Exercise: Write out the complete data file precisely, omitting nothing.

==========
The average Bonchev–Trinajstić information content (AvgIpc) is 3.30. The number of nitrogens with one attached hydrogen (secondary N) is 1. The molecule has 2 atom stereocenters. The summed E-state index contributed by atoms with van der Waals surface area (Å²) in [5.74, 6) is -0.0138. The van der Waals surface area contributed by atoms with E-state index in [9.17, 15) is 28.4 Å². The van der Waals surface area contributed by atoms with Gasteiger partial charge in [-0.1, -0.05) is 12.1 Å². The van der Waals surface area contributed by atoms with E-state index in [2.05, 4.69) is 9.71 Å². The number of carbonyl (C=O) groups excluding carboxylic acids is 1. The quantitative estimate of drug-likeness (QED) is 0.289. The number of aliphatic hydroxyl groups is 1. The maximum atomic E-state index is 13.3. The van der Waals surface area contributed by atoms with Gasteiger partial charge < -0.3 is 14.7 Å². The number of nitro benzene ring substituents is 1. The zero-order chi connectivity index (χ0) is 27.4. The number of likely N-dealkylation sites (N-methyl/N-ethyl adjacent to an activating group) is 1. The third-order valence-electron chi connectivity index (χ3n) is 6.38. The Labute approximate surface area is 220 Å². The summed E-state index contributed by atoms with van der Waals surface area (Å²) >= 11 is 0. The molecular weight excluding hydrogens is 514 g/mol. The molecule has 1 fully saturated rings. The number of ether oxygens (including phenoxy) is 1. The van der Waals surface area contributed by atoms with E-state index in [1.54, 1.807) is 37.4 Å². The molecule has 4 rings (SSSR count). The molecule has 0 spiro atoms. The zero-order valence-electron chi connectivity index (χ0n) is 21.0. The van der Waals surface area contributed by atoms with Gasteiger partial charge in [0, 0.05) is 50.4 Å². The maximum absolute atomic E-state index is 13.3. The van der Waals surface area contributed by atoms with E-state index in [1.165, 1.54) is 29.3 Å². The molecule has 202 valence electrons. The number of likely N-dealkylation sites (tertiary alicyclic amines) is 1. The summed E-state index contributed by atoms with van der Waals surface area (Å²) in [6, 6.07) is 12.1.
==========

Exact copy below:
The average Bonchev–Trinajstić information content (AvgIpc) is 3.30. The number of nitrogens with one attached hydrogen (secondary N) is 1. The molecule has 2 atom stereocenters. The summed E-state index contributed by atoms with van der Waals surface area (Å²) in [5.74, 6) is -0.0138. The van der Waals surface area contributed by atoms with E-state index in [9.17, 15) is 28.4 Å². The van der Waals surface area contributed by atoms with Gasteiger partial charge in [-0.1, -0.05) is 12.1 Å². The van der Waals surface area contributed by atoms with E-state index in [2.05, 4.69) is 9.71 Å². The number of carbonyl (C=O) groups excluding carboxylic acids is 1. The quantitative estimate of drug-likeness (QED) is 0.289. The number of aliphatic hydroxyl groups is 1. The maximum atomic E-state index is 13.3. The van der Waals surface area contributed by atoms with Gasteiger partial charge < -0.3 is 14.7 Å². The number of nitro benzene ring substituents is 1. The zero-order chi connectivity index (χ0) is 27.4. The number of likely N-dealkylation sites (N-methyl/N-ethyl adjacent to an activating group) is 1. The third-order valence-electron chi connectivity index (χ3n) is 6.38. The Labute approximate surface area is 220 Å². The summed E-state index contributed by atoms with van der Waals surface area (Å²) >= 11 is 0. The molecular weight excluding hydrogens is 514 g/mol. The molecule has 1 fully saturated rings. The number of ether oxygens (including phenoxy) is 1. The van der Waals surface area contributed by atoms with E-state index in [1.54, 1.807) is 37.4 Å². The molecule has 4 rings (SSSR count). The molecule has 0 spiro atoms. The zero-order valence-electron chi connectivity index (χ0n) is 21.0. The van der Waals surface area contributed by atoms with Gasteiger partial charge in [0, 0.05) is 50.4 Å². The maximum absolute atomic E-state index is 13.3. The van der Waals surface area contributed by atoms with E-state index in [1.165, 1.54) is 29.3 Å². The molecule has 202 valence electrons. The number of likely N-dealkylation sites (tertiary alicyclic amines) is 1. The summed E-state index contributed by atoms with van der Waals surface area (Å²) in [6, 6.07) is 12.1.